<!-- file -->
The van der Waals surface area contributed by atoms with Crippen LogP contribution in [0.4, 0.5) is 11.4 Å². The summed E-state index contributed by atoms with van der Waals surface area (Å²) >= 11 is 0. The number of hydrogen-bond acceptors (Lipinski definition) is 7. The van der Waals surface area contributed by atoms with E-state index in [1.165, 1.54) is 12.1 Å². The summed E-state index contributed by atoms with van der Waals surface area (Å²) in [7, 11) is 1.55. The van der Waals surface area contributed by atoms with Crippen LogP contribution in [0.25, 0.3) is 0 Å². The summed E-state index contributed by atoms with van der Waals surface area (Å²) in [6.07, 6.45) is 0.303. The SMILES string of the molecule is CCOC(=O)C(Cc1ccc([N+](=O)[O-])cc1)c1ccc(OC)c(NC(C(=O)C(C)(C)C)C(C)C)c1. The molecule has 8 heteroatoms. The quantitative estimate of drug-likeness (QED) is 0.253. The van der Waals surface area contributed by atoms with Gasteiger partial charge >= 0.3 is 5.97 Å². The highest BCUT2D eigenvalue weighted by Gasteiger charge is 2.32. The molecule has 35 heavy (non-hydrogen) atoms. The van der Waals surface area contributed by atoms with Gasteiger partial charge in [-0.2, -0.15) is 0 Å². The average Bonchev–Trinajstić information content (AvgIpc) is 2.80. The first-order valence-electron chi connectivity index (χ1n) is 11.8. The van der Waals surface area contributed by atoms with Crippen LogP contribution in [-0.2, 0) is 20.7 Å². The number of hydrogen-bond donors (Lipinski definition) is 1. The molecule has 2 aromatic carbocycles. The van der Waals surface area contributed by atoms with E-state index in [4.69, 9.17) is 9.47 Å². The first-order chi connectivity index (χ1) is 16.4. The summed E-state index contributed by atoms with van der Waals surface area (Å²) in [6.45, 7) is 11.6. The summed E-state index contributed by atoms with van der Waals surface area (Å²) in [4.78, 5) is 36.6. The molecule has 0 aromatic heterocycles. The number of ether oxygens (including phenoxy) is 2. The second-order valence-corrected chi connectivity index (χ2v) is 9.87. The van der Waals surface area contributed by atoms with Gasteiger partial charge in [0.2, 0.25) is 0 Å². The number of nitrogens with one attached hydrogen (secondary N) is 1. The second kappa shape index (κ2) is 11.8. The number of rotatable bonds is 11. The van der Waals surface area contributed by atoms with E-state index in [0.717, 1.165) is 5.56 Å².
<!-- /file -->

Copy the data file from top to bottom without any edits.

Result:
The van der Waals surface area contributed by atoms with Crippen LogP contribution in [0.4, 0.5) is 11.4 Å². The summed E-state index contributed by atoms with van der Waals surface area (Å²) >= 11 is 0. The number of hydrogen-bond acceptors (Lipinski definition) is 7. The van der Waals surface area contributed by atoms with E-state index in [1.165, 1.54) is 12.1 Å². The summed E-state index contributed by atoms with van der Waals surface area (Å²) in [7, 11) is 1.55. The van der Waals surface area contributed by atoms with Crippen LogP contribution in [0.25, 0.3) is 0 Å². The summed E-state index contributed by atoms with van der Waals surface area (Å²) in [6.07, 6.45) is 0.303. The SMILES string of the molecule is CCOC(=O)C(Cc1ccc([N+](=O)[O-])cc1)c1ccc(OC)c(NC(C(=O)C(C)(C)C)C(C)C)c1. The molecule has 8 heteroatoms. The quantitative estimate of drug-likeness (QED) is 0.253. The van der Waals surface area contributed by atoms with Gasteiger partial charge >= 0.3 is 5.97 Å². The highest BCUT2D eigenvalue weighted by Gasteiger charge is 2.32. The molecule has 35 heavy (non-hydrogen) atoms. The van der Waals surface area contributed by atoms with Gasteiger partial charge in [-0.2, -0.15) is 0 Å². The average Bonchev–Trinajstić information content (AvgIpc) is 2.80. The first-order valence-electron chi connectivity index (χ1n) is 11.8. The van der Waals surface area contributed by atoms with Crippen LogP contribution in [-0.2, 0) is 20.7 Å². The number of hydrogen-bond donors (Lipinski definition) is 1. The molecule has 2 aromatic carbocycles. The van der Waals surface area contributed by atoms with E-state index in [4.69, 9.17) is 9.47 Å². The first-order chi connectivity index (χ1) is 16.4. The summed E-state index contributed by atoms with van der Waals surface area (Å²) in [6.45, 7) is 11.6. The summed E-state index contributed by atoms with van der Waals surface area (Å²) in [4.78, 5) is 36.6. The molecule has 0 aromatic heterocycles. The number of ether oxygens (including phenoxy) is 2. The second-order valence-corrected chi connectivity index (χ2v) is 9.87. The van der Waals surface area contributed by atoms with Gasteiger partial charge in [0.2, 0.25) is 0 Å². The number of nitrogens with one attached hydrogen (secondary N) is 1. The second kappa shape index (κ2) is 11.8. The number of rotatable bonds is 11. The van der Waals surface area contributed by atoms with E-state index in [0.717, 1.165) is 5.56 Å².